April 28, 2010 - A national "CT Dose Summit" will bring together leading experts on medical imaging to lay the foundation for establishing guidelines for performing computed tomography (CT) scans.
The summit, "The CT Dose Summit: Scan Parameter Optimization," will be held April 29-30 at the Renaissance Concourse Atlanta Hotel in Atlanta. Hosted by the American Association of Physicists in Medicine (AAPM), the goal of the summit is to begin establishing a set of consensus protocols, which will help to ensure that life-saving CT exams can always be done as safely and effectively as possible. These protocols vary considerably according to the particular procedure, the age and body type of the patient, and the make and model of the CT scanner.
To date, in the United States, there are no standards protocols for CT radiation dose exposure to patients during radiological procedures. Hospitals and imaging centers have developed their own protocols, typically based on those provided by their system’s manufacturer.
The AAPM plans to work with technical experts from throughout the imaging community, including leading radiologists and manufacturers, to develop consensus protocols that will be freely available via the Internet.
"These protocols determine the quality of the CT exam. With the increased capabilities and complexities of modern CT systems, it doesn’t make sense to reinvent protocols at every institution,” said Cynthia McCollough, Ph.D., an AAPM member and co-organizer of the summit. “Users are asking for optimized protocols, and we're responding to that need."
Medical imaging techniques such as CT scans have become more and more sophisticated in the last few years and have revolutionized medicine. However, since CT scanners employ X-rays, hospitals and clinics follow the general practice of minimizing the risk by keeping the doses as low as reasonably achievable (ALARA).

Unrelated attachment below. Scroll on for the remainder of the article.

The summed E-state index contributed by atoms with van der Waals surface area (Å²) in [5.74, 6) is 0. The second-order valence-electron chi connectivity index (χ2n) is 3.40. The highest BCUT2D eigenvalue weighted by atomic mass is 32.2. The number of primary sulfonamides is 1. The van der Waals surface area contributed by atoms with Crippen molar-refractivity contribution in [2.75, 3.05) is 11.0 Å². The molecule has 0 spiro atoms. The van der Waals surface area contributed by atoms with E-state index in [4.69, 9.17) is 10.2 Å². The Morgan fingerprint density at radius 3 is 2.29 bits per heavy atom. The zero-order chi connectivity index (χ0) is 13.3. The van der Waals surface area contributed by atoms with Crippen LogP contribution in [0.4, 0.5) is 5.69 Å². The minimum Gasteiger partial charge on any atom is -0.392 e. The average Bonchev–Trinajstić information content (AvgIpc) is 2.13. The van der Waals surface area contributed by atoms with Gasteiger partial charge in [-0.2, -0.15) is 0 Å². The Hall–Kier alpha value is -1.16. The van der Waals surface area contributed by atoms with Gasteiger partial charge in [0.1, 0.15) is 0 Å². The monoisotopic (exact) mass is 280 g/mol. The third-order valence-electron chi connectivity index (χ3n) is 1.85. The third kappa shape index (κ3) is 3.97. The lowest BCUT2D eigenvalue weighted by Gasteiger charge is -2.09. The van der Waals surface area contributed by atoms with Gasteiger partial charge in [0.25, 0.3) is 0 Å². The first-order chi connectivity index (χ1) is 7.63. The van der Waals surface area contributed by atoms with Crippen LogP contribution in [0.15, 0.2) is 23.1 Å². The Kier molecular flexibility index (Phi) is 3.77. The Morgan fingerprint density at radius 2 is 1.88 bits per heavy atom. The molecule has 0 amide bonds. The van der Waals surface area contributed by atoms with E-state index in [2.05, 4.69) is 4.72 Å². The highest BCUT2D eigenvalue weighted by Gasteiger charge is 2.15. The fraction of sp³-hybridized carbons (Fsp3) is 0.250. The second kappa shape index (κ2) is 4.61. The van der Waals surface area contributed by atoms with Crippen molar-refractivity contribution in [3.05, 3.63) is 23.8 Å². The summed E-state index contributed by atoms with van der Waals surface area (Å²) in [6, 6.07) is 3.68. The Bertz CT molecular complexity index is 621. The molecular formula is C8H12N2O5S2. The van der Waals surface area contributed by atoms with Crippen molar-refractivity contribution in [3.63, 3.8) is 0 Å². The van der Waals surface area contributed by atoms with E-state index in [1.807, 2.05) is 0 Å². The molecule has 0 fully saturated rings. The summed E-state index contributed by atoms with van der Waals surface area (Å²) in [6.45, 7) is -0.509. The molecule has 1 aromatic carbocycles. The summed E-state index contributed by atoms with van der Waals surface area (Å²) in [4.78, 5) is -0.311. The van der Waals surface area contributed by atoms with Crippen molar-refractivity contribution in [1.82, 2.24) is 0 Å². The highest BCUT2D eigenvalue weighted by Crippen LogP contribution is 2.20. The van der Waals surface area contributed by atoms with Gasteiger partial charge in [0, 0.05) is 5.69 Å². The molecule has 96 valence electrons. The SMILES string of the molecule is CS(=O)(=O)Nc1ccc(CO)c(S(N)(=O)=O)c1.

The AAPM has long led efforts to support the use of standards for measuring and minimizing radiation dose in medical applications, including CT procedures. Hospitals and clinics employ AAPM members to help establish and review CT protocols, check the proper functioning of scanners, and adapt protocols as the technology changes.
In the last several months, many medical physicists have witnessed first-hand how some patients have grown concerned about reports in the media questioning the risks and challenging the safety of CT scans.
Even though the risk to patients may be small, their fear can be very real, and AAPM says the Atlanta CT Dose Summit arose partly as a response to these fears. The summit will begin by reviewing the fundamental principles of protocol design and will then examine protocols for the most common types of CT examinations, from routine imaging of the head and body, to newer applications such as cardiac CT and CT perfusion imaging. As the highest dose CT procedure, the AAPM has started their protocol optimization with CT perfusion. Their consensus guidelines will soon be publicly available resource to help practices nationwide be sure they are performing this examination correctly.
"This will move us a long way forward," said William Hendee, Ph.D., the third co-organizer of the summit.
For more information: www.aapm.org/meetings/2010CTS/default.asp